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Italy-Malta migrant standoff ends as humanitarian boat docks in Sicily

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Italy-Malta migrant standoff ends as humanitarian boat docks in Sicily

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By Steve Scherer ROME (Reuters) – Italy on Wednesday gave permission to a Spanish humanitarian organisation to dock and disembark migrants in Sicily after three days of arguments with Malta over who should take in the rescued men. The dispute underscores Italy’s continued isolation within the European Union in dealing with the flow of 600,000 migrants from North Africa – mostly Libya – since 2014. With elections looming next year, Italy’s centre-left government is seeking more help from EU partners, including the tiny island state of Malta, which has largely left to Italy the job of coordinating sea rescues. “This administrative dispute sheds a light on the ongoing problem of the EU, where there is a generalised refusal to deal with immigration,” Riccardo Gatti, a director Proactiva Open Arms, told Reuters. Proactiva’s Golfo Azzurro vessel rescued three Libyan men on Sunday from a small boat in waters within Malta’s rescue zone, Gatti said. But Maltese officials told the Golfo Azzurro, which had been on its way to Malta for a crew change when it carried out the rescue, to go to the Italian island of Lampedusa, where Italian authorities refused it access. The Golfo Azzurro then stayed in international waters off Sicily until Wednesday, when it had a mechanical problem and Italy’s coastguard gave the ship permission to enter the port of Pozzallo. “Maltese authorities, after the rescue, told the (Golfo Azzurro) to go to Lampedusa, a decision taken without the necessary approval of Italian maritime authorities,” Italy’s coastguard said in a statement. “Upon hearing about the Maltese initiative, (Italy’s coastguard) communicated that Lampedusa could not be used.” The three Libyans disembarked in Pozzallo. The men told the Golfo Azzurro crew they were persecuted and feared for their lives in Libya, Gatti said, and all planned on asking for asylum.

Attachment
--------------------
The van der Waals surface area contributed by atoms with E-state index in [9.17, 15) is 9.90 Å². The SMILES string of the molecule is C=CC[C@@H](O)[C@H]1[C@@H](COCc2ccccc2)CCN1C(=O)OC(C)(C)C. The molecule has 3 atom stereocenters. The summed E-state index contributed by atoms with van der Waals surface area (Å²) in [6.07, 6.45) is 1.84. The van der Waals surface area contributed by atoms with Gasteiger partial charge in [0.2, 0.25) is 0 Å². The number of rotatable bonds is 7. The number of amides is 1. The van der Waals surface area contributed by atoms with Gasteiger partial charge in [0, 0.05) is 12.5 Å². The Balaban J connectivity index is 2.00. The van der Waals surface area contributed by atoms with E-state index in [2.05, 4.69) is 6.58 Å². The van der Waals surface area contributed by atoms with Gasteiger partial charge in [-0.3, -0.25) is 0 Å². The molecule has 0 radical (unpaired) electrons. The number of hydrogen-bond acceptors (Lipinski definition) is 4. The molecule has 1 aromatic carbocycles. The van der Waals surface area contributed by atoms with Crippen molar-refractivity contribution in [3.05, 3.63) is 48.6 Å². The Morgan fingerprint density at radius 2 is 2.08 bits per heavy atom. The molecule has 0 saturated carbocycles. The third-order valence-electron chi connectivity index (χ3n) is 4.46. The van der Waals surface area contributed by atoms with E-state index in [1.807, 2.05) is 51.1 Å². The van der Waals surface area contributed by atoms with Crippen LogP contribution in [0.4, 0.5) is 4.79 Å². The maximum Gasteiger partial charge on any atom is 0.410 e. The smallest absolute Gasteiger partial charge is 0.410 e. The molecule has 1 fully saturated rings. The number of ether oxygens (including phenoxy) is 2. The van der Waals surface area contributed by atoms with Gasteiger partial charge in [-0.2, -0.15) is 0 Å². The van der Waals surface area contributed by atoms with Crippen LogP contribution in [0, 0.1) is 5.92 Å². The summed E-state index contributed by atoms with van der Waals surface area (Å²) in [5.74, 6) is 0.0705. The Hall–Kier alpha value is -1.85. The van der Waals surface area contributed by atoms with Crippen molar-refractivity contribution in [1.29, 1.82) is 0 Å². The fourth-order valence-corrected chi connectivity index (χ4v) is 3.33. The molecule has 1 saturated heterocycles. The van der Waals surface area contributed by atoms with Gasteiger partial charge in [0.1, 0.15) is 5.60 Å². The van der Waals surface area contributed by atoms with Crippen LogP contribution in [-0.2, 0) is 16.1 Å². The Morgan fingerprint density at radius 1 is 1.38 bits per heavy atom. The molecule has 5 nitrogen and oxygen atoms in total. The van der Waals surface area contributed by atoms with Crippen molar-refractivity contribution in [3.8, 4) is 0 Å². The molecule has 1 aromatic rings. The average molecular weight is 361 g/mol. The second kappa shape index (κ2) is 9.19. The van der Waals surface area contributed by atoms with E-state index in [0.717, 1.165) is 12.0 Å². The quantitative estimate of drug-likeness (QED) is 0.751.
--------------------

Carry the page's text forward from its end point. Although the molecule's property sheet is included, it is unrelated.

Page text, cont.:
(Reporting by Steve Scherer; Editing by Andrew Bolton)
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